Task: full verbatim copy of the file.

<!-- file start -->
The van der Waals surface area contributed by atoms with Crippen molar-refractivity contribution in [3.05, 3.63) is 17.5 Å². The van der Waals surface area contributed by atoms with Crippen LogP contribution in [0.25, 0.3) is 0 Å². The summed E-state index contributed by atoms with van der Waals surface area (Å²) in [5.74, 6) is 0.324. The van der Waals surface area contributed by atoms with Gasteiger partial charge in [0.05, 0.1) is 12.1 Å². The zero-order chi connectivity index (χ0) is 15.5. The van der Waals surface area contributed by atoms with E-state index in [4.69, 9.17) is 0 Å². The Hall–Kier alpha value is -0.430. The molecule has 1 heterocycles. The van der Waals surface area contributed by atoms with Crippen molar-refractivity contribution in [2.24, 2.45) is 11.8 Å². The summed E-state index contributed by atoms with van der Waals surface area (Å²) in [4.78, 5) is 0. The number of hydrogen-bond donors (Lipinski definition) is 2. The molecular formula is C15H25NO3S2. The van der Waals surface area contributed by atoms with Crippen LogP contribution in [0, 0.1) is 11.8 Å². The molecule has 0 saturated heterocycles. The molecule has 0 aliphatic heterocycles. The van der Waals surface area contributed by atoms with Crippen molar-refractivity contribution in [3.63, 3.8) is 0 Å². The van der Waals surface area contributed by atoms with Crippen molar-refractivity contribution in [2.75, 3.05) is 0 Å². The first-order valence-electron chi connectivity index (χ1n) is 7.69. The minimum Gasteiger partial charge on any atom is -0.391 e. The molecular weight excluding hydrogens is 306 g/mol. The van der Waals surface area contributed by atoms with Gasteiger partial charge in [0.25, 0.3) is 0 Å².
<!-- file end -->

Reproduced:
The van der Waals surface area contributed by atoms with Crippen molar-refractivity contribution in [3.05, 3.63) is 17.5 Å². The van der Waals surface area contributed by atoms with Crippen LogP contribution in [0.25, 0.3) is 0 Å². The summed E-state index contributed by atoms with van der Waals surface area (Å²) in [5.74, 6) is 0.324. The van der Waals surface area contributed by atoms with Gasteiger partial charge in [0.05, 0.1) is 12.1 Å². The zero-order chi connectivity index (χ0) is 15.5. The van der Waals surface area contributed by atoms with E-state index in [4.69, 9.17) is 0 Å². The Hall–Kier alpha value is -0.430. The molecule has 1 heterocycles. The van der Waals surface area contributed by atoms with Crippen molar-refractivity contribution in [2.24, 2.45) is 11.8 Å². The summed E-state index contributed by atoms with van der Waals surface area (Å²) in [4.78, 5) is 0. The number of hydrogen-bond donors (Lipinski definition) is 2. The molecular formula is C15H25NO3S2. The van der Waals surface area contributed by atoms with Crippen LogP contribution in [0, 0.1) is 11.8 Å². The molecule has 0 saturated heterocycles. The molecule has 0 aliphatic heterocycles. The van der Waals surface area contributed by atoms with Crippen molar-refractivity contribution in [3.63, 3.8) is 0 Å². The van der Waals surface area contributed by atoms with Crippen molar-refractivity contribution in [2.75, 3.05) is 0 Å². The first-order valence-electron chi connectivity index (χ1n) is 7.69. The minimum Gasteiger partial charge on any atom is -0.391 e. The molecular weight excluding hydrogens is 306 g/mol. The van der Waals surface area contributed by atoms with Gasteiger partial charge in [0.25, 0.3) is 0 Å².